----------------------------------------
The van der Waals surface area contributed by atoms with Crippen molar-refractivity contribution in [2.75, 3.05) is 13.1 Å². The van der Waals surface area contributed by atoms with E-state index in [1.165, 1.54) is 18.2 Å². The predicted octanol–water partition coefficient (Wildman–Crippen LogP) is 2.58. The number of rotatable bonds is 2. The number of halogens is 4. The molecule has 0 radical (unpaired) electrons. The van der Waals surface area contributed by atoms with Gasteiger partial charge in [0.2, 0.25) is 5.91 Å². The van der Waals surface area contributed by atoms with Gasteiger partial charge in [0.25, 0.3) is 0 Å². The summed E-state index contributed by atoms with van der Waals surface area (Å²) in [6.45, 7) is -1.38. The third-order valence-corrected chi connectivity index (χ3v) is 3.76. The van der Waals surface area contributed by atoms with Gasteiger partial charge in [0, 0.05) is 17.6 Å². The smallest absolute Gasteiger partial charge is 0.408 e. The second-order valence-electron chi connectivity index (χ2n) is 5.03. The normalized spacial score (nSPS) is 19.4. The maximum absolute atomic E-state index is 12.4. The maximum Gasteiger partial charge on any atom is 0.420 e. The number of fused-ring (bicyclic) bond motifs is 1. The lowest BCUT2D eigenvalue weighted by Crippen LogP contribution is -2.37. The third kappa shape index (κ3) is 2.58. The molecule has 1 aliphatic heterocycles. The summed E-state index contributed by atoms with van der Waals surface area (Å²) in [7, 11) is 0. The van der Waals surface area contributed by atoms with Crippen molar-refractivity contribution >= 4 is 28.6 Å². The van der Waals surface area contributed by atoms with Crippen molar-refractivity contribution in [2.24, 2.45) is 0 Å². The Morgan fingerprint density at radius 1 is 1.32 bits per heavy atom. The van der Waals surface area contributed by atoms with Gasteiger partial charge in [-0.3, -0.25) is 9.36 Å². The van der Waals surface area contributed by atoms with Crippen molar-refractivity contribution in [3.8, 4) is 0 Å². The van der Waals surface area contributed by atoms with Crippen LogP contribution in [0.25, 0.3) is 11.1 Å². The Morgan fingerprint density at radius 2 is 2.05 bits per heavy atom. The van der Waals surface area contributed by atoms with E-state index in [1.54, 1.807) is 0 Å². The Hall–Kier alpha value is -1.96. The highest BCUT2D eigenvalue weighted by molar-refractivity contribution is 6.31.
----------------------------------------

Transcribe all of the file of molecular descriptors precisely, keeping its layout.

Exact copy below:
The van der Waals surface area contributed by atoms with Crippen molar-refractivity contribution in [2.75, 3.05) is 13.1 Å². The van der Waals surface area contributed by atoms with E-state index in [1.165, 1.54) is 18.2 Å². The predicted octanol–water partition coefficient (Wildman–Crippen LogP) is 2.58. The number of rotatable bonds is 2. The number of halogens is 4. The molecule has 0 radical (unpaired) electrons. The van der Waals surface area contributed by atoms with Gasteiger partial charge in [0.2, 0.25) is 5.91 Å². The van der Waals surface area contributed by atoms with Gasteiger partial charge in [0.25, 0.3) is 0 Å². The summed E-state index contributed by atoms with van der Waals surface area (Å²) in [6.45, 7) is -1.38. The third-order valence-corrected chi connectivity index (χ3v) is 3.76. The van der Waals surface area contributed by atoms with Gasteiger partial charge in [0, 0.05) is 17.6 Å². The smallest absolute Gasteiger partial charge is 0.408 e. The second-order valence-electron chi connectivity index (χ2n) is 5.03. The normalized spacial score (nSPS) is 19.4. The maximum absolute atomic E-state index is 12.4. The maximum Gasteiger partial charge on any atom is 0.420 e. The number of fused-ring (bicyclic) bond motifs is 1. The lowest BCUT2D eigenvalue weighted by Crippen LogP contribution is -2.37. The third kappa shape index (κ3) is 2.58. The molecule has 1 aliphatic heterocycles. The summed E-state index contributed by atoms with van der Waals surface area (Å²) in [7, 11) is 0. The van der Waals surface area contributed by atoms with Crippen molar-refractivity contribution >= 4 is 28.6 Å². The van der Waals surface area contributed by atoms with Crippen molar-refractivity contribution in [2.24, 2.45) is 0 Å². The Morgan fingerprint density at radius 1 is 1.32 bits per heavy atom. The van der Waals surface area contributed by atoms with Gasteiger partial charge in [-0.3, -0.25) is 9.36 Å². The van der Waals surface area contributed by atoms with Crippen molar-refractivity contribution in [3.8, 4) is 0 Å². The van der Waals surface area contributed by atoms with Crippen LogP contribution in [0.25, 0.3) is 11.1 Å². The Morgan fingerprint density at radius 2 is 2.05 bits per heavy atom. The van der Waals surface area contributed by atoms with E-state index in [1.54, 1.807) is 0 Å². The Hall–Kier alpha value is -1.96. The highest BCUT2D eigenvalue weighted by molar-refractivity contribution is 6.31.